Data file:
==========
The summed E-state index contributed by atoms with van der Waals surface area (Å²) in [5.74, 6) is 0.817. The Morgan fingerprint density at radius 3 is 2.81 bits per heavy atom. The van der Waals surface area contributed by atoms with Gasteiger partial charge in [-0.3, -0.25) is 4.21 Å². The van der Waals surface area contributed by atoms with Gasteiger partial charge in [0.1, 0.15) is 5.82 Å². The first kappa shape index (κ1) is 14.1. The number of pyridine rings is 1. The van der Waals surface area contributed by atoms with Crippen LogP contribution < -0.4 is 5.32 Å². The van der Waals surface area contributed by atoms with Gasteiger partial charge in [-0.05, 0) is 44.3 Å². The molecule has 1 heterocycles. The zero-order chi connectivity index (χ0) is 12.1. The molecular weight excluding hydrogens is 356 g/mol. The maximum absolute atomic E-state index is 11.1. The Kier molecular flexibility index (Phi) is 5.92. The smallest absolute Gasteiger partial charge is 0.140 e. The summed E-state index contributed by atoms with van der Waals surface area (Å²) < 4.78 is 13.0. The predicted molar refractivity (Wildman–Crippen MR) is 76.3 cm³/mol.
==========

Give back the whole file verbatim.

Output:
The summed E-state index contributed by atoms with van der Waals surface area (Å²) in [5.74, 6) is 0.817. The Morgan fingerprint density at radius 3 is 2.81 bits per heavy atom. The van der Waals surface area contributed by atoms with Gasteiger partial charge in [-0.3, -0.25) is 4.21 Å². The van der Waals surface area contributed by atoms with Gasteiger partial charge in [0.1, 0.15) is 5.82 Å². The first kappa shape index (κ1) is 14.1. The number of pyridine rings is 1. The van der Waals surface area contributed by atoms with Crippen LogP contribution < -0.4 is 5.32 Å². The van der Waals surface area contributed by atoms with Gasteiger partial charge in [-0.05, 0) is 44.3 Å². The molecule has 1 heterocycles. The zero-order chi connectivity index (χ0) is 12.1. The molecular weight excluding hydrogens is 356 g/mol. The maximum absolute atomic E-state index is 11.1. The Kier molecular flexibility index (Phi) is 5.92. The smallest absolute Gasteiger partial charge is 0.140 e. The summed E-state index contributed by atoms with van der Waals surface area (Å²) < 4.78 is 13.0. The predicted molar refractivity (Wildman–Crippen MR) is 76.3 cm³/mol.